Milwaukee, Wisconsin 2021-06-11 07:00:06 –
Milwaukee meets 2021 class.
All three of these young people are skilled scholars, but they also provide important perspectives on sexism, the power of education, and the media impact on teens.
They help remind us that while caps and gowns make great pictures, what matters is the experience they symbolize.
“I’m very excited about what’s coming next.”
Alexandra “Lexa” Moreno-Romero
Alexandra “Lexa” Moreno-Romero has always loved school. This is partly because she missed K4 because she was helping her mother with work around the house.
Her mother, who moved with Lexa’s father before Lexa was born in Zacatecas, Mexico, had difficulty getting pregnant and went home when Lexa went to school. Lexa had to skip K4 to help her with small tasks such as cooking meals and moving furniture while she was absent.
Lexa still remembers this every time he experiences difficulties.
“It was a really big moment in my life,” she said. “Now, when things are difficult, I think of myself:’If 4-year-old Alexandra can do that, I can do anything now.'”
It was first class love when she finally started school.
“On the first day of school, everyone was crying because I had to leave my parents, but I was excited to feel that I missed it,” she said. “Elementary school was great. I was a teacher’s pet until junior high school.”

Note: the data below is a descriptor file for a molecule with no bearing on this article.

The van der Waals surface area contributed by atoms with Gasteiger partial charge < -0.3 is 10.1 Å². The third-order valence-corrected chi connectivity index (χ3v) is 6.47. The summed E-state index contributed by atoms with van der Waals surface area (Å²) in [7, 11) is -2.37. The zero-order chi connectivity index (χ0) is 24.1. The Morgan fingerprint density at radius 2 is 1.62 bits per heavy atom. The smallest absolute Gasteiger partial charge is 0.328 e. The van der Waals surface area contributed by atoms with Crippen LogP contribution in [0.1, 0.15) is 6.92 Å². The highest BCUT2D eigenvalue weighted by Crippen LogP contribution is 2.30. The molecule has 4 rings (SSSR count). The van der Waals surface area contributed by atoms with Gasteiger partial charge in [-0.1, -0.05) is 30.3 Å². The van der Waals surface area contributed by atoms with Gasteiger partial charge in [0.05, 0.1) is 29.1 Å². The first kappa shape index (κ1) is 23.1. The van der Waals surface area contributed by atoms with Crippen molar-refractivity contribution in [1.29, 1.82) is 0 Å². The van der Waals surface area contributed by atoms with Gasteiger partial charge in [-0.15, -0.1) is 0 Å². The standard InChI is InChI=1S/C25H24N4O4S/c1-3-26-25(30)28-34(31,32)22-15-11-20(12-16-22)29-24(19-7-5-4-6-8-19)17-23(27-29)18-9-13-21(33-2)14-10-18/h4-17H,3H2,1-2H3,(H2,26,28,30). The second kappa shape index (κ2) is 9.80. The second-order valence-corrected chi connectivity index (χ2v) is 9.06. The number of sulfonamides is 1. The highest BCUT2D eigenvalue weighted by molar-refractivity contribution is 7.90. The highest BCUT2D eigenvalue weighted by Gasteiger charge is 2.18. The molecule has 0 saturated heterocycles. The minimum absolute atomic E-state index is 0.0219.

Lexa said it was in junior high school that the world began to realize how it treats itself differently from others, especially male peers.
“In junior high school, everyone asks about sexism around them, such as teachers just asking boys for help with physical work, and some boys telling them that they’ve done it before and tricked the worksheet. I didn’t, so I felt a little lonely. “
Lexa still remembers the challenge of writing when she talked about how sexism affects her. She was nervous when the teacher called her to ask where she learned these ideas, but soon it became clear that she had no problem expressing herself.
“I remember the teacher saying,’As you get older, you’ll know how far ahead you are.'”
Lexa was a long way off at the Carmen High School of Science and Technology on the South Campus. So she got an AP, took an honor student class, and then graduated as a graduate. She is also the Vice President of the League of United Latin American Citizens’ (LULAC) branch of her school and has accumulated numerous extracurricular lessons, including representing District 8 of the Milwaukee Youth Council.
But Lexa said it wasn’t always easy. When COVID-19 moved school to virtual learning, she initially struggled to adapt emotionally. During the pandemic, she said “everything went downhill” and learned how much she relied on the structure offered by face-to-face schools.
“When the school was closed, I faced an identity crisis. I was asking myself:’If I’m not a student, who am I? Who is Lexa without a school? “”
Nevertheless, Lexa stuck. She began treatment, continued to pursue her academic dreams, and eventually landed a full-ride scholarship at the University of Chicago. She plans to study psychology while keeping an eye on law schools and PhDs. She also wants to spend some time exploring her options, but will program later.
“It was a journey, but I’m very excited about what’s coming next.”
“Education is my passport to the future”
If Omari Wilondja knows one thing, it is the power and freedom of education.
Oumari was born in Kigoma, Tanzania, after his parents emigrated as refugees from the Democratic Republic of the Congo. Oumari remembered spending the first 13 years there in a refugee camp and getting stuck there. Meaning to wait for food every day, he said most people didn’t go to school because it was expensive and undeveloped.